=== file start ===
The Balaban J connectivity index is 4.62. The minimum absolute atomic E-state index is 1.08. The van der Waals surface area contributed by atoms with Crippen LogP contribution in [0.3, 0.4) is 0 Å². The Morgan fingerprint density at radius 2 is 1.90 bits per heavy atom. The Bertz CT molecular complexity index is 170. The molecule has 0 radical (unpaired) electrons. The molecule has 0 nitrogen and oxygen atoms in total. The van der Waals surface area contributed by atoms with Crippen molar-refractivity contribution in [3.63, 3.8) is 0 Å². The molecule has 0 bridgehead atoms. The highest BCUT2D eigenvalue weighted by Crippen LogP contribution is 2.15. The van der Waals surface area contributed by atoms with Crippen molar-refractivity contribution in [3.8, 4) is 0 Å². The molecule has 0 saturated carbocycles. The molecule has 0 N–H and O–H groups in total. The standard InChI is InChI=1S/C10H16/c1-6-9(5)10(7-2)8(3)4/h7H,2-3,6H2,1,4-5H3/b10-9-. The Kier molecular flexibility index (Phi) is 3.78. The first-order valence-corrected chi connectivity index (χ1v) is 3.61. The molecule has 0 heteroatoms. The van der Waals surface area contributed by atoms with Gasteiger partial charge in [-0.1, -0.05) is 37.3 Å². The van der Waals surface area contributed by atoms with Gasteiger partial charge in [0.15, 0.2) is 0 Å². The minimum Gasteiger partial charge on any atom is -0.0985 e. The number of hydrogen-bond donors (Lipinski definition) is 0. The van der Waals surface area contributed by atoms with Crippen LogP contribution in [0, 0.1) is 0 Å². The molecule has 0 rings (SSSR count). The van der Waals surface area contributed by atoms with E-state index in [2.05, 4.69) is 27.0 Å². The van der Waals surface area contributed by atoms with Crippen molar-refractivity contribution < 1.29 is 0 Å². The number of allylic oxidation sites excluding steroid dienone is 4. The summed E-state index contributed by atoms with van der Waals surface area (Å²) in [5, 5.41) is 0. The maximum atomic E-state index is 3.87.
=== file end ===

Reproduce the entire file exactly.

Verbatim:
The Balaban J connectivity index is 4.62. The minimum absolute atomic E-state index is 1.08. The van der Waals surface area contributed by atoms with Crippen LogP contribution in [0.3, 0.4) is 0 Å². The Morgan fingerprint density at radius 2 is 1.90 bits per heavy atom. The Bertz CT molecular complexity index is 170. The molecule has 0 radical (unpaired) electrons. The molecule has 0 nitrogen and oxygen atoms in total. The van der Waals surface area contributed by atoms with Crippen molar-refractivity contribution in [3.63, 3.8) is 0 Å². The molecule has 0 bridgehead atoms. The highest BCUT2D eigenvalue weighted by Crippen LogP contribution is 2.15. The van der Waals surface area contributed by atoms with Crippen molar-refractivity contribution in [3.8, 4) is 0 Å². The molecule has 0 saturated carbocycles. The molecule has 0 N–H and O–H groups in total. The standard InChI is InChI=1S/C10H16/c1-6-9(5)10(7-2)8(3)4/h7H,2-3,6H2,1,4-5H3/b10-9-. The Kier molecular flexibility index (Phi) is 3.78. The first-order valence-corrected chi connectivity index (χ1v) is 3.61. The molecule has 0 heteroatoms. The van der Waals surface area contributed by atoms with Gasteiger partial charge in [-0.1, -0.05) is 37.3 Å². The van der Waals surface area contributed by atoms with Gasteiger partial charge in [0.15, 0.2) is 0 Å². The minimum Gasteiger partial charge on any atom is -0.0985 e. The number of hydrogen-bond donors (Lipinski definition) is 0. The van der Waals surface area contributed by atoms with Crippen LogP contribution in [0, 0.1) is 0 Å². The molecule has 0 rings (SSSR count). The van der Waals surface area contributed by atoms with E-state index in [2.05, 4.69) is 27.0 Å². The van der Waals surface area contributed by atoms with Crippen molar-refractivity contribution < 1.29 is 0 Å². The number of allylic oxidation sites excluding steroid dienone is 4. The summed E-state index contributed by atoms with van der Waals surface area (Å²) in [5, 5.41) is 0. The maximum atomic E-state index is 3.87.